AB –Each piece in this series is unique and compelling on its own, but installed together, the works become a mass, a testament to the weight of the loss of human lives. Do you think differently about the separate components of this work versus its impact as an installation?
DB –I do. Even though I decided early on that I wanted these pieces to be installed together, I would live with individual pieces out in view for days, sometimes weeks, before arranging them in their chronological sequence on large foam core boards. While sitting out alone or in small groups, I’d often pick them up and look closely. The push-pull of ink on oil or wax paper and tape meant each package/piece felt like a work in its own right. In their arrangement on the boards, I began to get a sense of ebb and flow, too.
It wasn’t until I mounted the current show that I got to see them all together, and that was something of a revelation. Even though the installation has been up for a month I’m still seeing new patterns and relationships among the pieces. Tomorrow, I’ll be taking them all down, which I expect will be another new way to feel about them, about it.
AB –You’ve described these works as packages and gifts, while they also seem to function as small monuments. What impact do you hope these works have on viewers?
IDB – hope they bring solace, and a sense that we’re less alone than we might feel sometimes.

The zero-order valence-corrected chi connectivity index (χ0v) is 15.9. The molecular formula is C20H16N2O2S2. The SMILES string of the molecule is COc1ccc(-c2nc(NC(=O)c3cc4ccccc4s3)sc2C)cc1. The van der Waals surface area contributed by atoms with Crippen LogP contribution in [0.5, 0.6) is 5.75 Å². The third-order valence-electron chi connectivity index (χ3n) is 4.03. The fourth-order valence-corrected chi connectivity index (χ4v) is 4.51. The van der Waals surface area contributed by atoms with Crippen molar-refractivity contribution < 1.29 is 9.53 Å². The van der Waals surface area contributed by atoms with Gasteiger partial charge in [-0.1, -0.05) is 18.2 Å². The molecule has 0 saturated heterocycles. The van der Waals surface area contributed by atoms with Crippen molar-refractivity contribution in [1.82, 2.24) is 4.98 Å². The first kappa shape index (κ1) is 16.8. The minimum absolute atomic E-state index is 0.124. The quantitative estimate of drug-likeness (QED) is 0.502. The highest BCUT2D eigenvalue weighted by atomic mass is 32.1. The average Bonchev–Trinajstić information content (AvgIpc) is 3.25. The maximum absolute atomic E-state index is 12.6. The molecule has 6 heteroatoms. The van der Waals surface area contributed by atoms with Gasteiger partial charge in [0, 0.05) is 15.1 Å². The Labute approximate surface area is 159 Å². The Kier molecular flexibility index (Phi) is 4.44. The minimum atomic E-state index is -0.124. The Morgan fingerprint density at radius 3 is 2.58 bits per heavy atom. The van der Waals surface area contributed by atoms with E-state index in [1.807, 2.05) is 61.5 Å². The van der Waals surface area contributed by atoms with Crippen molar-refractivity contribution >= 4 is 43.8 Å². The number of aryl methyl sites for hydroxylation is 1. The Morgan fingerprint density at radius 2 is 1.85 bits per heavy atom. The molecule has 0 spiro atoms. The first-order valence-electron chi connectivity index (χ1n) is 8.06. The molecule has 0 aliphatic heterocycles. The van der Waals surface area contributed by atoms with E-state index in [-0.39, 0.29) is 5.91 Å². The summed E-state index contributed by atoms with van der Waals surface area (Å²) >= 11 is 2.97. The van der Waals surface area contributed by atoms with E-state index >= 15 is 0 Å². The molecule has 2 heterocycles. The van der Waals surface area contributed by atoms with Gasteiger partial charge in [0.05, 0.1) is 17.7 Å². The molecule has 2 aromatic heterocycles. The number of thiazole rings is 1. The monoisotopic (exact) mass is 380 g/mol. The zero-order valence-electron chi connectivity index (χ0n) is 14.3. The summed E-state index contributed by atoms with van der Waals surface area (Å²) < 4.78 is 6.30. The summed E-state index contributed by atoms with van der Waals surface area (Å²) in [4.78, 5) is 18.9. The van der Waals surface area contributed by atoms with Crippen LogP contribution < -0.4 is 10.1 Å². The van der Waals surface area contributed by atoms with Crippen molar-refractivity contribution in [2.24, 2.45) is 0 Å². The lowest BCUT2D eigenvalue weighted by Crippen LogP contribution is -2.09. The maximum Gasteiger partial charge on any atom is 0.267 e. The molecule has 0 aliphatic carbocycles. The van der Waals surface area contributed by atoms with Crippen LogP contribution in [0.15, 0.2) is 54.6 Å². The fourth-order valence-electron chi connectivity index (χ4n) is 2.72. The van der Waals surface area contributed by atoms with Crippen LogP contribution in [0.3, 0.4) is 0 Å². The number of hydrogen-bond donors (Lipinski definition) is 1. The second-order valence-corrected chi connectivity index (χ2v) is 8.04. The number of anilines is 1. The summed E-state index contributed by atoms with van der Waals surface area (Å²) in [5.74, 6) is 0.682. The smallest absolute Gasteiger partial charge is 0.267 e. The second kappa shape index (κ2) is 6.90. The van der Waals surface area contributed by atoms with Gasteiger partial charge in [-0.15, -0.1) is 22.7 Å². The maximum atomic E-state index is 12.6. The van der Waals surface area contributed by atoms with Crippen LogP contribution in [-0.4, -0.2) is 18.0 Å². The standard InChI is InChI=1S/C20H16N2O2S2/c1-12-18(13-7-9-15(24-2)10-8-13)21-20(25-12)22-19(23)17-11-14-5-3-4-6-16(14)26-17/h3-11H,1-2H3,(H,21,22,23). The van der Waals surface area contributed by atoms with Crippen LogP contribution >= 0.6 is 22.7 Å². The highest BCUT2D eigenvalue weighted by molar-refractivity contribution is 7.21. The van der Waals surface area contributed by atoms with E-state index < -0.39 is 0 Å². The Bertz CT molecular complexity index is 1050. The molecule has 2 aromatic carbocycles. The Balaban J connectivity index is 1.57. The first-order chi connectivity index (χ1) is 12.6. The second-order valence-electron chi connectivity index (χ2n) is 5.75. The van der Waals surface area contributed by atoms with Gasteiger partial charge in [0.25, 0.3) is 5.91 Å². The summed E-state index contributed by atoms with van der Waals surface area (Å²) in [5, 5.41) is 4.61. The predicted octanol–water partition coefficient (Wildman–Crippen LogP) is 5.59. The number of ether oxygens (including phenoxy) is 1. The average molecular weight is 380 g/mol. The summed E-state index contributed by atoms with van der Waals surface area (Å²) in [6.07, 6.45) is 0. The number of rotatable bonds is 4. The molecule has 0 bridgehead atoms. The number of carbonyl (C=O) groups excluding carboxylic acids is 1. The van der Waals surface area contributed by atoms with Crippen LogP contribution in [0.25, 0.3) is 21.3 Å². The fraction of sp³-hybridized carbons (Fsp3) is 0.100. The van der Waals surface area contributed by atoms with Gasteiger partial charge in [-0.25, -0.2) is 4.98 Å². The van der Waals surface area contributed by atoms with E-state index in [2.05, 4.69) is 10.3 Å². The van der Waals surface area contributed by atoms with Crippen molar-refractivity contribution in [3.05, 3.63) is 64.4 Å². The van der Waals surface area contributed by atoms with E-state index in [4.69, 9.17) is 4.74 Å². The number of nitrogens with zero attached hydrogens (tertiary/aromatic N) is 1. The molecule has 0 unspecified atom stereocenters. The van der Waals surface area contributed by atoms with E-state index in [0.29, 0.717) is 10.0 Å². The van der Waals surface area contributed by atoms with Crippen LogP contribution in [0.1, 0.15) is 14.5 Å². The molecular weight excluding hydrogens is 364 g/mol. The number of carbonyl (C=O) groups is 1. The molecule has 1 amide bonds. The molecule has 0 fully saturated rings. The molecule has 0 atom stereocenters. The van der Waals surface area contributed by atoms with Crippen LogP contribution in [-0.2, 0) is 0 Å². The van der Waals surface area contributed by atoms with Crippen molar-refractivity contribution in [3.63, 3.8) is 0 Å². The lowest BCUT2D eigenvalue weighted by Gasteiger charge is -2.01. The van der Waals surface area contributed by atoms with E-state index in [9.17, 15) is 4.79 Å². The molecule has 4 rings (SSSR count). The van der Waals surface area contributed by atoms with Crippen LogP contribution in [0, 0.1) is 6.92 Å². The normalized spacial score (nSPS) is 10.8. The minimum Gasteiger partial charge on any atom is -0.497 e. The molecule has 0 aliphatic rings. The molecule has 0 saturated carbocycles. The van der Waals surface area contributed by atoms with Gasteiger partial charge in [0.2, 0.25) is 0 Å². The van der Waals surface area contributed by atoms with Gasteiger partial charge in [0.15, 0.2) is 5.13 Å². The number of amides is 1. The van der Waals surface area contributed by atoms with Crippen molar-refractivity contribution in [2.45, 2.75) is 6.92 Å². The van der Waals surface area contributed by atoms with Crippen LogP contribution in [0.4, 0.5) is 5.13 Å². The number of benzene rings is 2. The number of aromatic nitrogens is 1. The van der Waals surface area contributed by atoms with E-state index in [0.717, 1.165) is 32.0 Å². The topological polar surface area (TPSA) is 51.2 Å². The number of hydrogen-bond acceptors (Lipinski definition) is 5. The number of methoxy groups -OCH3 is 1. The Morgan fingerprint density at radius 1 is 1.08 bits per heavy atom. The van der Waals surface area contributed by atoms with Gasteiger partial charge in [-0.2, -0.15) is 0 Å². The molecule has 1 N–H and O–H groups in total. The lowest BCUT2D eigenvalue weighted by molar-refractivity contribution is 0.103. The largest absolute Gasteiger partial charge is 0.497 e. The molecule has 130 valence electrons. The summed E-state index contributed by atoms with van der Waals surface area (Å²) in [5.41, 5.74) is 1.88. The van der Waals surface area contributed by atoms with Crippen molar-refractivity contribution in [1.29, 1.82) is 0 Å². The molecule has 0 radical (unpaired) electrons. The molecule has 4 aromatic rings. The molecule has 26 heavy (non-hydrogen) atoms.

AB –In an article from 2019 you describe one of the motivations of your work as, “responding to things that are beautiful, even as we face their loss.” Can you share more about how change and loss inform your ideas of beauty?
DB –This reflects a few pivotal moments of loss in my personal experience, one a tragic fire in a dormitory when I was in college, another the loss of my father, along with other less dramatic but life changing events around relationships. When I allowed myself to sit still with those memories, or in the case of my father, to actually sit still with him on the day he died, there were moments of beauty that didn’t obscure the pain, but were perhaps sharpened by it. I’ve come to believe that accepting the pain of loss without looking away is, for me, an essential part of experiencing the love and solace that make grief bearable.
AB –What are you planning next?
DB –I have a group show in July and need to make work for that. I’m still making these packages each day a Vermont Covid death is tallied, but I suppose I need to figure out how and when to stop. I’ve tried a few times, but it keeps not working.
Find more about Daryl Burtnett on his Instagram